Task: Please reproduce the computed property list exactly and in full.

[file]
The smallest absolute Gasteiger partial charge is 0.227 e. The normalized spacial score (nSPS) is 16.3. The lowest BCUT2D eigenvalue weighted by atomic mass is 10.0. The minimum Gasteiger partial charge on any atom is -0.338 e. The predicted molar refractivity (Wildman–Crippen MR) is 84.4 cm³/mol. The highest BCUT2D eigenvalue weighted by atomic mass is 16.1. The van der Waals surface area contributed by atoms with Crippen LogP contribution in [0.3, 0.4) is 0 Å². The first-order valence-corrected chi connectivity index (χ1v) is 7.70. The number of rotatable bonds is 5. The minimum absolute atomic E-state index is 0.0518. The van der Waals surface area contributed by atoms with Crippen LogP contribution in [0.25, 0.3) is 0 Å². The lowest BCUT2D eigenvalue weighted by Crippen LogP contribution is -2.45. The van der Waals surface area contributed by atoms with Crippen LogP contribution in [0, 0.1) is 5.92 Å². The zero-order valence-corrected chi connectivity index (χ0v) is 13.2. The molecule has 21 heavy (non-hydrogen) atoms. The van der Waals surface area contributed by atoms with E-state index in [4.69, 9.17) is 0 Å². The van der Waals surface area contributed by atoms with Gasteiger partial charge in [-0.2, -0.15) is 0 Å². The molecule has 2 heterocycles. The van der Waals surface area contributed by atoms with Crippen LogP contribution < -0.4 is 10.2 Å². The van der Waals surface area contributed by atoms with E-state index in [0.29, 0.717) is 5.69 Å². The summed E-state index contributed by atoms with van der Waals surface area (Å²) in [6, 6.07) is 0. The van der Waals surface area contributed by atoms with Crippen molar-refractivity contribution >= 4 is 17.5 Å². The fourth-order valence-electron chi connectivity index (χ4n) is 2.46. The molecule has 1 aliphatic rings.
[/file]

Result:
The smallest absolute Gasteiger partial charge is 0.227 e. The normalized spacial score (nSPS) is 16.3. The lowest BCUT2D eigenvalue weighted by atomic mass is 10.0. The minimum Gasteiger partial charge on any atom is -0.338 e. The predicted molar refractivity (Wildman–Crippen MR) is 84.4 cm³/mol. The highest BCUT2D eigenvalue weighted by atomic mass is 16.1. The van der Waals surface area contributed by atoms with Crippen LogP contribution in [0.3, 0.4) is 0 Å². The first-order valence-corrected chi connectivity index (χ1v) is 7.70. The number of rotatable bonds is 5. The minimum absolute atomic E-state index is 0.0518. The van der Waals surface area contributed by atoms with Crippen LogP contribution in [0.25, 0.3) is 0 Å². The lowest BCUT2D eigenvalue weighted by Crippen LogP contribution is -2.45. The van der Waals surface area contributed by atoms with Crippen LogP contribution in [0, 0.1) is 5.92 Å². The zero-order valence-corrected chi connectivity index (χ0v) is 13.2. The molecule has 21 heavy (non-hydrogen) atoms. The van der Waals surface area contributed by atoms with E-state index in [4.69, 9.17) is 0 Å². The van der Waals surface area contributed by atoms with Gasteiger partial charge in [-0.2, -0.15) is 0 Å². The molecule has 2 heterocycles. The van der Waals surface area contributed by atoms with Crippen LogP contribution < -0.4 is 10.2 Å². The van der Waals surface area contributed by atoms with E-state index in [0.29, 0.717) is 5.69 Å². The summed E-state index contributed by atoms with van der Waals surface area (Å²) in [6, 6.07) is 0. The van der Waals surface area contributed by atoms with Crippen molar-refractivity contribution >= 4 is 17.5 Å². The fourth-order valence-electron chi connectivity index (χ4n) is 2.46. The molecule has 1 aliphatic rings.